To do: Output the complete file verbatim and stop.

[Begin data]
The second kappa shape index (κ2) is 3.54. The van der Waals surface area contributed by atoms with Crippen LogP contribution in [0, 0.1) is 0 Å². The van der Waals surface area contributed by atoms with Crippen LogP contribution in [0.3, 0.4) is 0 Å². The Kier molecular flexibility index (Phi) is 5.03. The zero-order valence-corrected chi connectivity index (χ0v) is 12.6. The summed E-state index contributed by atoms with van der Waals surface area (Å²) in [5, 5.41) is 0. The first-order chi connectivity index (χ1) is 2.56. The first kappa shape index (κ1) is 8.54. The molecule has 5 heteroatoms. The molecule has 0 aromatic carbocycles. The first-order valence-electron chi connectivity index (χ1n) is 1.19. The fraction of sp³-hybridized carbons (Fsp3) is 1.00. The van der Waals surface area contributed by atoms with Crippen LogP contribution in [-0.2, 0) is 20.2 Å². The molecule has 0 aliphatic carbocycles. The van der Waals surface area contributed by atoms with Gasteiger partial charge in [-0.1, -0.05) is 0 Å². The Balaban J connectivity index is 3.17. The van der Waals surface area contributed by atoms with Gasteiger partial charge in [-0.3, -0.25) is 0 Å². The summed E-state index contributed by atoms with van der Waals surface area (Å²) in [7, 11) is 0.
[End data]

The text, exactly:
The second kappa shape index (κ2) is 3.54. The van der Waals surface area contributed by atoms with Crippen LogP contribution in [0, 0.1) is 0 Å². The van der Waals surface area contributed by atoms with Crippen LogP contribution in [0.3, 0.4) is 0 Å². The Kier molecular flexibility index (Phi) is 5.03. The zero-order valence-corrected chi connectivity index (χ0v) is 12.6. The summed E-state index contributed by atoms with van der Waals surface area (Å²) in [5, 5.41) is 0. The first-order chi connectivity index (χ1) is 2.56. The first kappa shape index (κ1) is 8.54. The molecule has 5 heteroatoms. The molecule has 0 aromatic carbocycles. The first-order valence-electron chi connectivity index (χ1n) is 1.19. The fraction of sp³-hybridized carbons (Fsp3) is 1.00. The van der Waals surface area contributed by atoms with Crippen LogP contribution in [-0.2, 0) is 20.2 Å². The molecule has 0 aliphatic carbocycles. The van der Waals surface area contributed by atoms with Gasteiger partial charge in [-0.1, -0.05) is 0 Å². The Balaban J connectivity index is 3.17. The van der Waals surface area contributed by atoms with Gasteiger partial charge in [-0.3, -0.25) is 0 Å². The summed E-state index contributed by atoms with van der Waals surface area (Å²) in [7, 11) is 0.